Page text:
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A functional programming language

2
votes
) that are not guaranteed by the semantics. This library relies on a trick that depends in the precise way the Haskell compiler tracks which terms have been evaluated and which haven't in order to trick …
answered Jun 2 '17 by Jules
-1
votes
In a lazy language, it's much harder to evaluate an infinite list fully, unless you are using functions that are explicitly strict (eg seq or functions that are implemented using it, like foldl'). If …
answered Apr 27 '16 by Jules
3
votes
You could declare a typeclass for objects that know their location and shape, and create an instance for Object. Then your draw would accept any instance of that typeclass, but wouldn't be able to fi …
answered Jul 12 '16 by Jules
2
votes
I think the most interesting difference between the two, certainly from the perspective of a language designer, is that Haskell's error handling is not a language feature but is part of the library, a …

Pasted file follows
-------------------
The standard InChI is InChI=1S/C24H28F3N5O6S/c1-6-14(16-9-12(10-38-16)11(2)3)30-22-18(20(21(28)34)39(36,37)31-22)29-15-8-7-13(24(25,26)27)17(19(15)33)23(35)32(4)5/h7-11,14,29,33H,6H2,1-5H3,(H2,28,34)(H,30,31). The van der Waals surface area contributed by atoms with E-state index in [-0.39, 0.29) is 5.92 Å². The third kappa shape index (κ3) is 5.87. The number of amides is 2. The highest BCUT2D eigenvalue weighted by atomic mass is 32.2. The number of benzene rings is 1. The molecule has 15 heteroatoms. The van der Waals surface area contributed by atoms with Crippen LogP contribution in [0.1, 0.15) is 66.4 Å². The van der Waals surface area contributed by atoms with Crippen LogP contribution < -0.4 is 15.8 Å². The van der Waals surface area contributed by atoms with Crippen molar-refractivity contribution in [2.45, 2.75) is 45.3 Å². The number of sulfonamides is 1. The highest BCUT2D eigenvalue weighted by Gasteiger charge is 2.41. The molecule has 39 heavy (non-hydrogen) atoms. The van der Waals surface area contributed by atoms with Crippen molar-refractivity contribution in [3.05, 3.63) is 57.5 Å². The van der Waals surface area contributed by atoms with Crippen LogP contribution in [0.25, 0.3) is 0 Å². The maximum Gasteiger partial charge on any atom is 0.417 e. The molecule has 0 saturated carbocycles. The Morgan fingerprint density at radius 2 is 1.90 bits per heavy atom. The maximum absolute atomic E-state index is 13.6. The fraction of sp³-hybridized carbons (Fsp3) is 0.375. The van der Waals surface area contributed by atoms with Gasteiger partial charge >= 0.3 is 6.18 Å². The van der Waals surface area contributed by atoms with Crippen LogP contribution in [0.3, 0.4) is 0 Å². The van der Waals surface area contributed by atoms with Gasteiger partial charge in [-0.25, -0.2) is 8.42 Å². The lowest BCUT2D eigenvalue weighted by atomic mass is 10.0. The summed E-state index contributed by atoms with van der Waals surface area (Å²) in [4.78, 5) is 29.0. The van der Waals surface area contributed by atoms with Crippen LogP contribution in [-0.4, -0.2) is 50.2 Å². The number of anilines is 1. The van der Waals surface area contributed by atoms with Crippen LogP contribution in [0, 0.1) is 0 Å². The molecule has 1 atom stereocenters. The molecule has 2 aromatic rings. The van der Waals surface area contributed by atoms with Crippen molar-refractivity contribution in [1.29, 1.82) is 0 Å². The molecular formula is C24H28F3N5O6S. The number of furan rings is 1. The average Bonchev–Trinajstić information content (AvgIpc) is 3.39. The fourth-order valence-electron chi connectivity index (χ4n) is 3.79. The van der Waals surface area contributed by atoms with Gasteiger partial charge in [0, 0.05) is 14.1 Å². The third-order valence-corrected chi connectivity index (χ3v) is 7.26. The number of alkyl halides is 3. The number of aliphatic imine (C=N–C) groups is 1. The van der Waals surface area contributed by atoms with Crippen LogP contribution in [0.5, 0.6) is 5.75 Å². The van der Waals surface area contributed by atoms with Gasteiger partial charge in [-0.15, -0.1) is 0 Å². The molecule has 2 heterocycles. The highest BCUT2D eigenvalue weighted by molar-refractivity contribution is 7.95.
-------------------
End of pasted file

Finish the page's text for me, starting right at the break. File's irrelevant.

answered May 23 '16 by Jules
2
votes
Even if it had valid Haskell syntax, your PairMap "monad" isn't actually a monad, because it forces the result type of the bind operation to be a pair, which prevents the ability to use it in …
answered Jun 10 '16 by Jules
3
votes
Haskell is implemented, this can cause problems where files never get closed, so in Haskell it should only be used with care, but in principle the method is extremely helpful1. Implementing processes …
answered Sep 11 '18 by Jules
3
votes
they don't write a parser for their language (you write parse trees in Haskell to use it), but this would clearly be a very simple addition that could be based on a typical parsec tutorial. …
answered Jan 19 '16 by Jules
45
votes
arises. In lazy languages (e.g. Haskell), stopping early can be achieved simply by not evaluating any further along the list, which will cause additional values to never be generated. Therefore … , translating your example to Haskell, I would write it as: doSomeCalc :: [Int] -> Int doSomeCalc values = foldr1 combine values where combine v1 v2 | v1 == 10 = v1 | v1 == 150 = v1 …
answered Jan 3 '18 by Jules